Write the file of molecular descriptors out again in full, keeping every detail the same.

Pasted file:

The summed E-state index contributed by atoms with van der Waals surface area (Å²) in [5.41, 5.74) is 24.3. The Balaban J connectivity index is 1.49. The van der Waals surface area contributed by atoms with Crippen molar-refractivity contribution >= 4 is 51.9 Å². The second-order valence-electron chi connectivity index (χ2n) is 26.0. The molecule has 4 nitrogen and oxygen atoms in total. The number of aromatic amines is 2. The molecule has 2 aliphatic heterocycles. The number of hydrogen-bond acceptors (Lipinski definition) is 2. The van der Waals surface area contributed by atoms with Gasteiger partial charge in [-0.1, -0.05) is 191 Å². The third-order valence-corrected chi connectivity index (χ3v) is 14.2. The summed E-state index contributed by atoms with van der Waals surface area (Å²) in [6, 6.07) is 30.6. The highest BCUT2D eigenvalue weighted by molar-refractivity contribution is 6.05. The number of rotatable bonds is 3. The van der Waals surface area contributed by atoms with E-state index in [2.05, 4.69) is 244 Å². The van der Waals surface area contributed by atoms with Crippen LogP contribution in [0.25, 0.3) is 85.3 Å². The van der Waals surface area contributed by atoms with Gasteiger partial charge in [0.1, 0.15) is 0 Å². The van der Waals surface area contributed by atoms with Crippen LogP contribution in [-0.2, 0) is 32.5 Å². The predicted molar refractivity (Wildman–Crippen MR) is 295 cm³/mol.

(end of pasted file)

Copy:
The summed E-state index contributed by atoms with van der Waals surface area (Å²) in [5.41, 5.74) is 24.3. The Balaban J connectivity index is 1.49. The van der Waals surface area contributed by atoms with Crippen molar-refractivity contribution >= 4 is 51.9 Å². The second-order valence-electron chi connectivity index (χ2n) is 26.0. The molecule has 4 nitrogen and oxygen atoms in total. The number of aromatic amines is 2. The molecule has 2 aliphatic heterocycles. The number of hydrogen-bond acceptors (Lipinski definition) is 2. The van der Waals surface area contributed by atoms with Gasteiger partial charge in [-0.1, -0.05) is 191 Å². The third-order valence-corrected chi connectivity index (χ3v) is 14.2. The summed E-state index contributed by atoms with van der Waals surface area (Å²) in [6, 6.07) is 30.6. The highest BCUT2D eigenvalue weighted by molar-refractivity contribution is 6.05. The number of rotatable bonds is 3. The van der Waals surface area contributed by atoms with E-state index in [2.05, 4.69) is 244 Å². The van der Waals surface area contributed by atoms with Crippen LogP contribution in [0.25, 0.3) is 85.3 Å². The van der Waals surface area contributed by atoms with Gasteiger partial charge in [0.1, 0.15) is 0 Å². The van der Waals surface area contributed by atoms with Crippen LogP contribution in [-0.2, 0) is 32.5 Å². The predicted molar refractivity (Wildman–Crippen MR) is 295 cm³/mol.